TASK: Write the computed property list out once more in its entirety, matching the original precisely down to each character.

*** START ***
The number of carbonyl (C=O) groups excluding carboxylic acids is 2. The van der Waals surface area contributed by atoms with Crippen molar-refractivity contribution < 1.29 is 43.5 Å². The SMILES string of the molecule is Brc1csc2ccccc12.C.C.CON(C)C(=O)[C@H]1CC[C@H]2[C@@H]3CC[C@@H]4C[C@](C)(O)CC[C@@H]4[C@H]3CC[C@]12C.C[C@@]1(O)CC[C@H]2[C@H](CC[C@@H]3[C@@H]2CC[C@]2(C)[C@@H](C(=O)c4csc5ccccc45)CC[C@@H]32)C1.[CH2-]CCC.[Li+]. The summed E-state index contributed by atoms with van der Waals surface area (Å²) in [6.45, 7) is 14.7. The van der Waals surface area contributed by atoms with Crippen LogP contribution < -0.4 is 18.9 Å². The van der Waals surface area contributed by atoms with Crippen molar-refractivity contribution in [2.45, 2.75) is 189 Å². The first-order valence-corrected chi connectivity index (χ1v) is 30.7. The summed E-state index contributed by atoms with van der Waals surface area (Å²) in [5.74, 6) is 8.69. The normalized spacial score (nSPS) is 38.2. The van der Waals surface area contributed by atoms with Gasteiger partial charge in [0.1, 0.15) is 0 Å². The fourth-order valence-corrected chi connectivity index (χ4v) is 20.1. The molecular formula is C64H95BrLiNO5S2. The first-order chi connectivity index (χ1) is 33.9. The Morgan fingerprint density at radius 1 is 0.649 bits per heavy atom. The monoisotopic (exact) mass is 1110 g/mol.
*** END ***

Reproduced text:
The number of carbonyl (C=O) groups excluding carboxylic acids is 2. The van der Waals surface area contributed by atoms with Crippen molar-refractivity contribution < 1.29 is 43.5 Å². The SMILES string of the molecule is Brc1csc2ccccc12.C.C.CON(C)C(=O)[C@H]1CC[C@H]2[C@@H]3CC[C@@H]4C[C@](C)(O)CC[C@@H]4[C@H]3CC[C@]12C.C[C@@]1(O)CC[C@H]2[C@H](CC[C@@H]3[C@@H]2CC[C@]2(C)[C@@H](C(=O)c4csc5ccccc45)CC[C@@H]32)C1.[CH2-]CCC.[Li+]. The summed E-state index contributed by atoms with van der Waals surface area (Å²) in [6.45, 7) is 14.7. The van der Waals surface area contributed by atoms with Crippen LogP contribution < -0.4 is 18.9 Å². The van der Waals surface area contributed by atoms with Crippen molar-refractivity contribution in [2.45, 2.75) is 189 Å². The first-order valence-corrected chi connectivity index (χ1v) is 30.7. The summed E-state index contributed by atoms with van der Waals surface area (Å²) in [5.74, 6) is 8.69. The normalized spacial score (nSPS) is 38.2. The van der Waals surface area contributed by atoms with Gasteiger partial charge in [0.1, 0.15) is 0 Å². The fourth-order valence-corrected chi connectivity index (χ4v) is 20.1. The molecular formula is C64H95BrLiNO5S2. The first-order chi connectivity index (χ1) is 33.9. The Morgan fingerprint density at radius 1 is 0.649 bits per heavy atom. The monoisotopic (exact) mass is 1110 g/mol.